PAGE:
I've read the Orwell essay on Kipling, and while it makes some legitimate points, I think it badly underestimates him as a poet. As evidence, I offer "The Mary Gloster," "Hymn to Breaking Strain," and "the Palace."

Joe said...

Hi again David,

Not sure if you saw this on Wikipedia: Frank Richards

It's a good link to include on this page.

Jeff S. said...

I followed your link to Frank Richards' reply. Near the beginning he says, perhaps tongue in cheek, that after he has finished his rebuttal to Orwell he expects "to receive from Mr Orwell a telegram worded like that of the invader of Sind."

If Richards' comment seems a little obscure, Wikipedia explains the joke:

'In 1843, British forces led by General Charles Napier conquered the province of Sindh in India. On his conquest he was supposed to have sent a one word message in Latin to his commander, Peccavi, meaning "I have sinned" ("I have Sindh"), making it not only a laconic phrase, but also a bilingual pun. In fact this message was suggested by Punch at the time, since Napier had been acting against orders.'

Bruce said...

They sound a little like the Stratemeyer publications in content. And in form. These went from magazine to book format without many changes in the format (cliff-hangers at the end of chapter).

Stratemeyer's first successful book series was the Rover Boys, followed by Tom Swift and many others. These culminated with the Hardy Boys and Nancy Drew.

David Friedman said...

The other difference to the Stratemeyer publications is that those, as I understand it, really were written by a stable of authors using a common name for each series. Although I gather that, at least for quite a while, Stratemeyer himself had some involvement in all of them, sketching out a plot in very general terms.

But it is, in both cases, interesting that a single publisher was able to produce a certain sort of mass literature enough better than the competitors to maintain a near monopoly. In the penny dreadful case, Frank Richards' two series seem to have had no serious competitors within their niche, although there was another publisher competing in a somewhat different niche.

Nicholas D.Rosen said...

I can't say that I'm impressed by Frank Richards's views. I first read Orwell's _Collected Essays, Letters, and Journalism_ (or whatever the exact title is) when I was about eleven, and didn't think highly of them then. Obviously, a buy who was reading books like that at eleven could not agree that sixteen year olds shouldn't think about social problems. Richards may have caught Orwell in a few errors of fact, but his view of life, and of the British aristocracy, is very far from my own, and he has his cheap shots. No doubt the average Sixth Form boy did spend more time handling a cricket bat than cuddling the parlor maid, but unless boys then were very, very different from boys now, he certainly had frequent thoughts of cuddling the parlor maid, or something like that.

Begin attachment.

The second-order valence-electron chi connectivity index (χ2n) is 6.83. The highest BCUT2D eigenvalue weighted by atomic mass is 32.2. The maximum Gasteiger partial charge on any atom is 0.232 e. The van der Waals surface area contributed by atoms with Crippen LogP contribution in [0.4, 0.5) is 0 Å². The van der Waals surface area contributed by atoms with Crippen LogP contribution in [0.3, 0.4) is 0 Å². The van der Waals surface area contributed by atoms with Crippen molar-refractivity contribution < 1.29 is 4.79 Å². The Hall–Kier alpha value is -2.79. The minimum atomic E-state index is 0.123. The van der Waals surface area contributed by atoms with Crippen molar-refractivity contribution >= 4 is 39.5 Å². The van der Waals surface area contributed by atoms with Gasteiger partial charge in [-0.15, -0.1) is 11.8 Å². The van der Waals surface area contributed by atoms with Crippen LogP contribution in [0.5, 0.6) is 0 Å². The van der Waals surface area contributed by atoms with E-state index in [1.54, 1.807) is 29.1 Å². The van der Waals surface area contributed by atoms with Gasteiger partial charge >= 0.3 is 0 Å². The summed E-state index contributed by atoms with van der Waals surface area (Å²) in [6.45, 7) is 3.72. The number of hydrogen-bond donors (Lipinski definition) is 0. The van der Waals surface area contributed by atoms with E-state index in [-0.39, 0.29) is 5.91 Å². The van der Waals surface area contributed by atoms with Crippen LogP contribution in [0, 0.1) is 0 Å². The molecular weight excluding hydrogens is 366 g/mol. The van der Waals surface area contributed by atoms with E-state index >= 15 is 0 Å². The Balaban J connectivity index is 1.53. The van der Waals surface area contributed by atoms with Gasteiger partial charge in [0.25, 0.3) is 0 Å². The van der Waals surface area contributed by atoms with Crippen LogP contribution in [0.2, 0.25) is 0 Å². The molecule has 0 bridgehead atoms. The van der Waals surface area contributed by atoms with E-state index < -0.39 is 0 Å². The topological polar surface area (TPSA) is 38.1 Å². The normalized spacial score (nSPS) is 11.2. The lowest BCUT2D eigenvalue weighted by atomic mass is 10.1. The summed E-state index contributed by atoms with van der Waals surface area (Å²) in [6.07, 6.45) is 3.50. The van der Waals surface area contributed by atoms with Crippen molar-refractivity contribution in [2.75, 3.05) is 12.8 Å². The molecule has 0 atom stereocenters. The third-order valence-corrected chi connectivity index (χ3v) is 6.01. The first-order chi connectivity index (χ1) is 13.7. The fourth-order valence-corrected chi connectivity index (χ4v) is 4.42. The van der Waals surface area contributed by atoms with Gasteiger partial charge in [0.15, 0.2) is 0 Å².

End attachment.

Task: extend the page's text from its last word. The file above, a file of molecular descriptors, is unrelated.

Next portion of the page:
Anonymous said...

How do these "boys' weeklies" compare with American comic books? Based on Orwell's thoughts on boys' weeklies, comic books - despite being created largely by self-described progressives - would be responsible for instilling largely conservative values in young boys. There was actually an essay in FrumForum recently that argued that Captain America had a very conservative ethos.

Eddie Sharpe said...

I got my first Frank Richards book at nine and could not read it. You don't read them at nine. It was Orwell not Richards who went to a PUBLIC SCHOOL. Orwell in a novel praised 1910 to the skies, months before the Richards essay was published. Both Richards and Orwell will soon be forgotten as their work are but shadows now.

Anonymous said...

Anyone who has read the Magnet stories knows that the Greyfriars boys enjoyed the company of girls. Majorie Hazedene and Clara Trevlyn of Cliff House school were high sought after picnic companions for Greyfriars boys. Even Billy Bunter imagined Majorie had a crush on him.

So while sex didn't enter into the stories in a blatant in your face manner, boy/girl attraction was certainly not ignored. These days Orwell's criticism would probably be that homosexuality is not presented as a desirable coupling.

I read the Bunter books as a teenager and although I had girlfriends at the time I can't say I missed the fact that the stories avoided overt sex. I just kind of took it for granted that Harry Wharton and co would have girls on their minds when they weren't playing cricket and footer
and enjoying their regular adventures. Pretty much like normal teenage boys, really.